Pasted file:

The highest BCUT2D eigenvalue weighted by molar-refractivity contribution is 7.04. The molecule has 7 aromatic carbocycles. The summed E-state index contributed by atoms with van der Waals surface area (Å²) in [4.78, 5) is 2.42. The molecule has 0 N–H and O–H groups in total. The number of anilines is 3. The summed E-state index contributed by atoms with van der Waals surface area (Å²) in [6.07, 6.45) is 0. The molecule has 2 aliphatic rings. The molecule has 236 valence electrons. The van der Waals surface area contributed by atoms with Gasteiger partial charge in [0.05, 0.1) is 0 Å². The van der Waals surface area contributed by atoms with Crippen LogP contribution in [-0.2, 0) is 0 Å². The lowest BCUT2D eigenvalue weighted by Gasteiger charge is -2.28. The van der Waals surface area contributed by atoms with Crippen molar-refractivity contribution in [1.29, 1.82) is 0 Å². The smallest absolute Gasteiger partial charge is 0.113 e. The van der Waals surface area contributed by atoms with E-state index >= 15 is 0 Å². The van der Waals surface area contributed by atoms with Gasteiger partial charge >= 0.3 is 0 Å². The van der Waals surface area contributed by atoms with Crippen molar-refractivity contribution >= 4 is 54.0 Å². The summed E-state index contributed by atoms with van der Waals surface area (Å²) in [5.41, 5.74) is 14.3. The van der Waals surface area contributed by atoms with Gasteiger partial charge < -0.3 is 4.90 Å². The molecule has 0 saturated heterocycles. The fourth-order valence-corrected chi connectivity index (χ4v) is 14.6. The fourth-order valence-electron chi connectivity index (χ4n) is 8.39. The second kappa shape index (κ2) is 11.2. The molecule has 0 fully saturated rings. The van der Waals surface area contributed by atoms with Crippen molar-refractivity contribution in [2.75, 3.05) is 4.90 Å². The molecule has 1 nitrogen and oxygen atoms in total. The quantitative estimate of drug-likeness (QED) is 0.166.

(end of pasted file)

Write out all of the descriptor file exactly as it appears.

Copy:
The highest BCUT2D eigenvalue weighted by molar-refractivity contribution is 7.04. The molecule has 7 aromatic carbocycles. The summed E-state index contributed by atoms with van der Waals surface area (Å²) in [4.78, 5) is 2.42. The molecule has 0 N–H and O–H groups in total. The number of anilines is 3. The summed E-state index contributed by atoms with van der Waals surface area (Å²) in [6.07, 6.45) is 0. The molecule has 2 aliphatic rings. The molecule has 236 valence electrons. The van der Waals surface area contributed by atoms with Gasteiger partial charge in [0.05, 0.1) is 0 Å². The van der Waals surface area contributed by atoms with Crippen LogP contribution in [-0.2, 0) is 0 Å². The lowest BCUT2D eigenvalue weighted by Gasteiger charge is -2.28. The van der Waals surface area contributed by atoms with Crippen molar-refractivity contribution in [1.29, 1.82) is 0 Å². The smallest absolute Gasteiger partial charge is 0.113 e. The van der Waals surface area contributed by atoms with E-state index >= 15 is 0 Å². The van der Waals surface area contributed by atoms with Gasteiger partial charge >= 0.3 is 0 Å². The van der Waals surface area contributed by atoms with Crippen molar-refractivity contribution >= 4 is 54.0 Å². The summed E-state index contributed by atoms with van der Waals surface area (Å²) in [5.41, 5.74) is 14.3. The van der Waals surface area contributed by atoms with Gasteiger partial charge < -0.3 is 4.90 Å². The molecule has 0 saturated heterocycles. The fourth-order valence-corrected chi connectivity index (χ4v) is 14.6. The fourth-order valence-electron chi connectivity index (χ4n) is 8.39. The second kappa shape index (κ2) is 11.2. The molecule has 0 fully saturated rings. The van der Waals surface area contributed by atoms with Crippen molar-refractivity contribution in [2.75, 3.05) is 4.90 Å². The molecule has 1 nitrogen and oxygen atoms in total. The quantitative estimate of drug-likeness (QED) is 0.166.